|What percent of the ocean's water is salt?
|Question Date: 2004-05-06|
The ocean is about 3% salt. This varies a bit
though, depending on where you measure it. Near
where rivers reach the ocean, the salt content
(salinity) will be lower. In fact, because salt
water is more dense than fresh water, the river's
water will actually "float" on top of the ocean
water until it is mixed together. So if you took
a reading near the surface of the ocean where a
river flowed in, the salinity would be lower than
that near the bottom.
Evaporation takes away
water, but leaves behind salt, so in places where
there is a lot of evaporation, the surface water
may be saltier. Where do you think the saltiest
water might be? You might want to look in the
Scienceline archives for my answer to a question
about salinity in tidepools.
What a great question!
Here's how you'd find
your answer: filter some seawater to remove all
the tiny animals and bacteria swimming around
init, fill a plastic container with seawater,
weigh the container and seawater, wait for the
water to evaporate and then re-weigh the container
and the salt left behind.
You can then
calculate the percentage of seawater that is salt
by weight. You'd need a precise scientific
scale(your bathroom scale won't work) because only
a small fraction of the total weight of seawater
is salt -- about 3.47% on
Oceanographers call this percentage
"salinity", as in: "Seawater has a salinity of
3.47% on average." Because it's so small,
oceanographers actually measure salinity in parts
per thousand instead of parts per hundred ("per
mil" instead of "per cent"), so the average
salinity of the ocean is 34.7 parts per mil.
Some oceanographers dedicate their life to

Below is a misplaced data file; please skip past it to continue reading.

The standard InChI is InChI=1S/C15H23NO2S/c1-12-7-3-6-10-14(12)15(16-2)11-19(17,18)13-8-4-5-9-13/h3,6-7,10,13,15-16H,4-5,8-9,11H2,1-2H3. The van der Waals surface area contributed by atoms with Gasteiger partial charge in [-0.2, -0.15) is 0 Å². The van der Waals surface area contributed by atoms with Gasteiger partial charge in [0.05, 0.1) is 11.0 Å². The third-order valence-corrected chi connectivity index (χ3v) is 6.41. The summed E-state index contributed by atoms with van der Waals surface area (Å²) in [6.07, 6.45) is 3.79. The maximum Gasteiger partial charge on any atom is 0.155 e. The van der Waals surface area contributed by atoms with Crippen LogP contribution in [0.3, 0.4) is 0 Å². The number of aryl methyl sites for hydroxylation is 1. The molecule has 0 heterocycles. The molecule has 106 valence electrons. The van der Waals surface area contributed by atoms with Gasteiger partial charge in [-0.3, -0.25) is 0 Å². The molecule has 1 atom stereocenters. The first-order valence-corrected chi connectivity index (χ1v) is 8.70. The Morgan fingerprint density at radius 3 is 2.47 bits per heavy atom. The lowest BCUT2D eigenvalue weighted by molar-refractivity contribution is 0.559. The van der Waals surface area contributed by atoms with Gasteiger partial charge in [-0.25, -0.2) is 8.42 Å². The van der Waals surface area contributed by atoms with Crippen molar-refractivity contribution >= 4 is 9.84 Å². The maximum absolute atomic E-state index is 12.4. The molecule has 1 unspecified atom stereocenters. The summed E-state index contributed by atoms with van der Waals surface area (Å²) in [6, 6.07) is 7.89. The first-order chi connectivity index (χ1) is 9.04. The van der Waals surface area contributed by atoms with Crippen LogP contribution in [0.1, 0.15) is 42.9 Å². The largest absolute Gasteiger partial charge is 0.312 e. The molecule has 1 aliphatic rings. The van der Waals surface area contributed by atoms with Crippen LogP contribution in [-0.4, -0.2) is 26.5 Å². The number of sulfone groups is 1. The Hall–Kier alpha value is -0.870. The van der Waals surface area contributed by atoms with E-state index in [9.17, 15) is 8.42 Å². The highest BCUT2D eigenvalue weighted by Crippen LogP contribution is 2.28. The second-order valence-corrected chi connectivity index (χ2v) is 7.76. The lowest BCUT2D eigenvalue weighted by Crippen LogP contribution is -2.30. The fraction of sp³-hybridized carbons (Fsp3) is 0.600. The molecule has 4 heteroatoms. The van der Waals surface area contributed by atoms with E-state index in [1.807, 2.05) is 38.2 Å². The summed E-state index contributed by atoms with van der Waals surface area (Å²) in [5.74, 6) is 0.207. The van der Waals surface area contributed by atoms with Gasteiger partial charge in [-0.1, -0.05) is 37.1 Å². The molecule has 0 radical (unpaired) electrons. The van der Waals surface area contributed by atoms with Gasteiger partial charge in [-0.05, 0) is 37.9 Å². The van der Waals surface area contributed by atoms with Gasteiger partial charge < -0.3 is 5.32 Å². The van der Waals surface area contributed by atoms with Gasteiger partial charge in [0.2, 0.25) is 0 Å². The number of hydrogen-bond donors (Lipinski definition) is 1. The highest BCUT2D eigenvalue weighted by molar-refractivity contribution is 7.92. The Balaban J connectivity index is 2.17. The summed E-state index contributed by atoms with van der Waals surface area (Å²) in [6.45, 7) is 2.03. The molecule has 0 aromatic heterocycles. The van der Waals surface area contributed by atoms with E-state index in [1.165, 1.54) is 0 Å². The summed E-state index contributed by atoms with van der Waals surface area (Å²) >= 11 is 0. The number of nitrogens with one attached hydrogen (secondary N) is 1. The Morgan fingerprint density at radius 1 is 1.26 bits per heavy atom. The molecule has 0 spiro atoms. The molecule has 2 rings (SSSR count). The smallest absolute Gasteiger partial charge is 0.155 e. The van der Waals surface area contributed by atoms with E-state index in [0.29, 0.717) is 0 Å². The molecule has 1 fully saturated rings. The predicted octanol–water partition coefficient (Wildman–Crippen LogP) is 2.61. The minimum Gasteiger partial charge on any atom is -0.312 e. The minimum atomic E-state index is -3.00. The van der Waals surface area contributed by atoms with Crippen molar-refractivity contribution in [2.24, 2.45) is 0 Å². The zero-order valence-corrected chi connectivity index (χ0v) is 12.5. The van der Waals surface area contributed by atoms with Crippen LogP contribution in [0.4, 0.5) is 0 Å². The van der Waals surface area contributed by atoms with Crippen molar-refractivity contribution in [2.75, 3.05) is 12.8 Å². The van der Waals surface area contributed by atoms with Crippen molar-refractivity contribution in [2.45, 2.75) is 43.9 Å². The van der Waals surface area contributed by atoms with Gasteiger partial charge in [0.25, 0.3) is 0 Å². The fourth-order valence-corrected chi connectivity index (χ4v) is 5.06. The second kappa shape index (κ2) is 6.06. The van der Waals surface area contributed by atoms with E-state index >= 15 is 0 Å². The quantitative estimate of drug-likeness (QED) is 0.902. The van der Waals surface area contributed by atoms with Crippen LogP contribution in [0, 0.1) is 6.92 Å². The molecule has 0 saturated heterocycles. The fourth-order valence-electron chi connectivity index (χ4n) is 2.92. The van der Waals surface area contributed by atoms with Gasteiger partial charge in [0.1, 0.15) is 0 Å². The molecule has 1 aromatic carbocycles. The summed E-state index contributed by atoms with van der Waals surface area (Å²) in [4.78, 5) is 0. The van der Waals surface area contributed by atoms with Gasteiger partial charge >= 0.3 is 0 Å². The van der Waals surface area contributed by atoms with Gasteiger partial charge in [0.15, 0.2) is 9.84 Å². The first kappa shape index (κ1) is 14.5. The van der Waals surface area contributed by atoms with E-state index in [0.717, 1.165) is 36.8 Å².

measuring very small changes in salinity, since
this can affect large-scale ocean circulation
patterns and can also give valuable information
about changes in rainfall and storm patterns. In
fact, small changes in salinity are what first
alerted scientists that global warming has already
caused large-scale changes in the Pacific and
Atlantic Oceans. (Read about it at salt
Of these three bodies of water, how
do you think they rank in terms of salinity, from
most to least? What do you think makes these
a) Atlantic Ocean
c) Pacific Ocean
b) The salinity of the Mediterranean is about
38 parts per mil.
a) The Atlantic Ocean is
about 34.90 parts per mil on average.
Pacific Ocean is about 34.62 parts per mil on
You mean the ocean's salinity? A quick Google
search came up with the salinity of the ocean
being about 35 parts per thousand, or about 3.5%.
In any case, I can suggest an easy way to find
out. Get a cup or a bowl or something and weigh
it. Then go down to the beach and fill it with
water. Bring it back and weigh it again. The
difference in weights is the weight of the sea
Now, put your bowl out in the sun and
let it dry. When all of the water has dried up,
weigh it again. The difference between the bowl's
original weight and its weight now is the salt.
You now have the weight of the salt and the weight
of the water, so dividing the amount of salt by
the amount of water will give you the weight ratio
of salt to water in the ocean.
Seawater varies in its salt content from place to
place. For example, there is a very low salt
concentration in areas where a large river flows
in to the ocean, due to high mixing with
freshwater. However, in the open ocean away from
land the salt content (or salinity) of the
seawater tends to range between 30 and 35 ppt
(parts per thousand). This is equivalent to 3.0
to 3.5 % (or parts per hundred). In hot areas
where there is a lot of evaporation the number
tends to be higher, whereas in areas that receive
a lot of water input (such as from rain) the
number will be lower.
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